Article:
Limitations Of Remote Teaching

While tools like Zoom, Slack and others are a tremendous boon as we're forced to do all our teaching remotely the limitations become apparent as we settle in and try to go beyond the basics of an offsite meeting. Today was code review day in my CS1 class. It's a lesson that I enjoy teaching and I think my students get a lot out of it. Today we had to do it remote.
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Using Emacs 70 Org Protocol

I spent part of today cleaning up my Emacs workflow. Specifically, how I capture emails and links into org-mode I already wrote about how I used org-capture (here and here). It's pretty clean and easy but there was one thing that always nagged at me. When I capture from mu4e within Emacs by hitting C-c m it's set up to automatically populate the capture template with a link to the email labelled with the email's subject.
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Class Legends

Let's talk about something other than distance learning and COVID-19. You know you've been doing something a long time when you've got legends. Over on my alumni mailing list JonAlf shared a web site showing off what his current students were doing in their computer graphics class. Somewhere in the thread, Con replied: Someone should put up a video of the fabulous and fantastically famous hand animation called FINGER.MDL. It dates from a little before my time, but stories elevated it to legendary status.
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Necessity is the mother of invention

I didn't expect to read a Fred Wilson post on teaching online but that's what I found when I visited his blog this morning. Don't get me wrong - I suspect that Fred has the makings of a great teacher, it's just not what I expected to find. There have been many posts about education but I don't recall any about teaching or more specifically the art of teaching. I did find this post though which actually speaks to some of the thoughts today's post got churning.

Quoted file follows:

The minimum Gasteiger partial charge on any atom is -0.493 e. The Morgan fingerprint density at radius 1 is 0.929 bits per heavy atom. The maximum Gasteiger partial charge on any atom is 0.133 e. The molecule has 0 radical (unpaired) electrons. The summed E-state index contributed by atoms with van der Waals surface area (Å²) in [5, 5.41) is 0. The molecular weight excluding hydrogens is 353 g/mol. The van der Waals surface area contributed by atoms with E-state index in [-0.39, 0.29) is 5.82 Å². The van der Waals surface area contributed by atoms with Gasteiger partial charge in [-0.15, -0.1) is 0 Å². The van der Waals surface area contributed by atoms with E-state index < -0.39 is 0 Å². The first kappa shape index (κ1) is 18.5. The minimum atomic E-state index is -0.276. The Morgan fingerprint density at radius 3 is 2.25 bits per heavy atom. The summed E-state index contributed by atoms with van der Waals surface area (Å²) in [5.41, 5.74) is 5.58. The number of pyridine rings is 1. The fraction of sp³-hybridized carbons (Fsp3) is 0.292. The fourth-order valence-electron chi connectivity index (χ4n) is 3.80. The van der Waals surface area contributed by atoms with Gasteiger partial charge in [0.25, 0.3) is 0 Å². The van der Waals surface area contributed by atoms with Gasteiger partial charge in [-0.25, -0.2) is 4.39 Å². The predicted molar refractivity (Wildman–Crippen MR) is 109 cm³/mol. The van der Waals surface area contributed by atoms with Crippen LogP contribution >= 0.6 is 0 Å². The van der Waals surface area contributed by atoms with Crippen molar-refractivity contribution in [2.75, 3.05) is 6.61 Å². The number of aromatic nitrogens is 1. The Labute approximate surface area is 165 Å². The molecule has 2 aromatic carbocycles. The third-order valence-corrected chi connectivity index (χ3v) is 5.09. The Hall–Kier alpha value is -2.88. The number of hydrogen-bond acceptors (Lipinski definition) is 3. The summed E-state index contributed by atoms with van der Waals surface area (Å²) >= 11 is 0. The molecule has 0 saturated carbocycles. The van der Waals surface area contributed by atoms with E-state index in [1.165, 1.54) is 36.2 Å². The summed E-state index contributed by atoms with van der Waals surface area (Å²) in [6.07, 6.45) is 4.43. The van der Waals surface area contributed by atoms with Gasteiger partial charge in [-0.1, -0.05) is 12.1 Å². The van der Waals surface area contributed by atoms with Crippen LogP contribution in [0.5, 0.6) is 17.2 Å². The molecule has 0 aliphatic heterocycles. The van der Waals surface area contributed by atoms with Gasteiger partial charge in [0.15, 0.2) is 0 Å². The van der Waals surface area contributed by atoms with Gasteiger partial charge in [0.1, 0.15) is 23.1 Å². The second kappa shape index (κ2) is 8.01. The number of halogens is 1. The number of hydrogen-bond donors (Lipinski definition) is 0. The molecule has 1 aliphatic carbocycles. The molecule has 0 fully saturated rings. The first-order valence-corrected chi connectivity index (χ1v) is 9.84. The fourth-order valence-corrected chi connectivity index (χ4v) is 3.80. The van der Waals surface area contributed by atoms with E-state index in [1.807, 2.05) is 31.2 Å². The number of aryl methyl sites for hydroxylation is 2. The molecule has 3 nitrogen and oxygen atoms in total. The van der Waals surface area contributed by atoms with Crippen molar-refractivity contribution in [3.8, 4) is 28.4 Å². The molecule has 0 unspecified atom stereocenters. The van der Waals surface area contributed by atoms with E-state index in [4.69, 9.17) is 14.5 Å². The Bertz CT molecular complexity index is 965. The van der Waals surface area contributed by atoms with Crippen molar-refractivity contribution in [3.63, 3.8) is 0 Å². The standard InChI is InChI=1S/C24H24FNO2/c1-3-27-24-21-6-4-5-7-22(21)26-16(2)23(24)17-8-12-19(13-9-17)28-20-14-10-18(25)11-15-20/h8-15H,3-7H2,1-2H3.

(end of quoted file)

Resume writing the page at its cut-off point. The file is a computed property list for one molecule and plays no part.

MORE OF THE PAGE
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Guest Post - Missing out on a great opportunity in education

Preamble I've never accepted a guest post before but when my friend and long time colleague JonAlf Dyrland-Weaver said he had something to say I was all for it. JonAlf's one of the best teachers I know - he started at Brandeis HS and has been at Stuy forever. Really sharp guy, great teacher, and really perceptive. When he has something to say it's 100% worth listening to. To JonAlf - since I know this is one of my blog posts you'll actually read - you should set up a blog of your own.
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Using Emacs 69 Floobits

Hunter, like most other schools has gone remote. I taught my first two online classes on Thursday. Currently, I'm using Zoom for synchronous stuff and a mailing list and slack for async. There are still some missing pieces. When we're all together, it's easy to look at a student's work and talk them through issues. It's also easy to get students to work together, at least to a point. With everyone locked up in their own homes, real time collaboration is harder.
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Brazilian Carrot Cake

Not my normal post but these are not normal times. Besides, this isn't the first recipe I've posted. I'm one of those that will, as long as supplies allow, bake and cook my way through our shelter in. Today I made Brazilian carrot cake. It's not quite the same as an American carrot cake as you'll see from the recipe below. First, carrot cake rules: Obviously since it contains carrot which is a vegetable, it's healthy.
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Teaching Online - Day 01

I taught my first two online classes this morning. The first one from 8:10 - 9:25 and the second from 9:45 - 11:00. Toolset: Zoom meetings Emacs (yes, not just an editor) First up Zoom. I think I want a video camera on policy. All my students should have laptops with working cameras. Some students might have issues with showing even a small bit of what's behind them so I don't want to make it required but I really wish they'd also have cameras on.
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Teaching online - a test run

Hunter's classes are still on hiatus while we figure out how we're going to deliver instruction remotely. I have it easier than most. First, my students all get laptops as being part of the Daedalus program. This doesn't mean they have great internet access or access at all but it does mean they have a device that can run everything we need them to run. I don't yet know if they all have adequate internet access but I'm hoping it's either not an issue or one that we can easily figure out.
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Using Emacs Episode 68 - Tramp and org-publish

I maintain a couple of small simple web sites. One provides information about my undergraduate honors CS program and another that isn't live yet is a FAQ for my CS teacher certification program. Traditionally I would use ssh to connect to the host machine, fire up Emacs and edit the html files to update the sites. I always forget that with Emacs we can do better. One way is with Tramp Mode.
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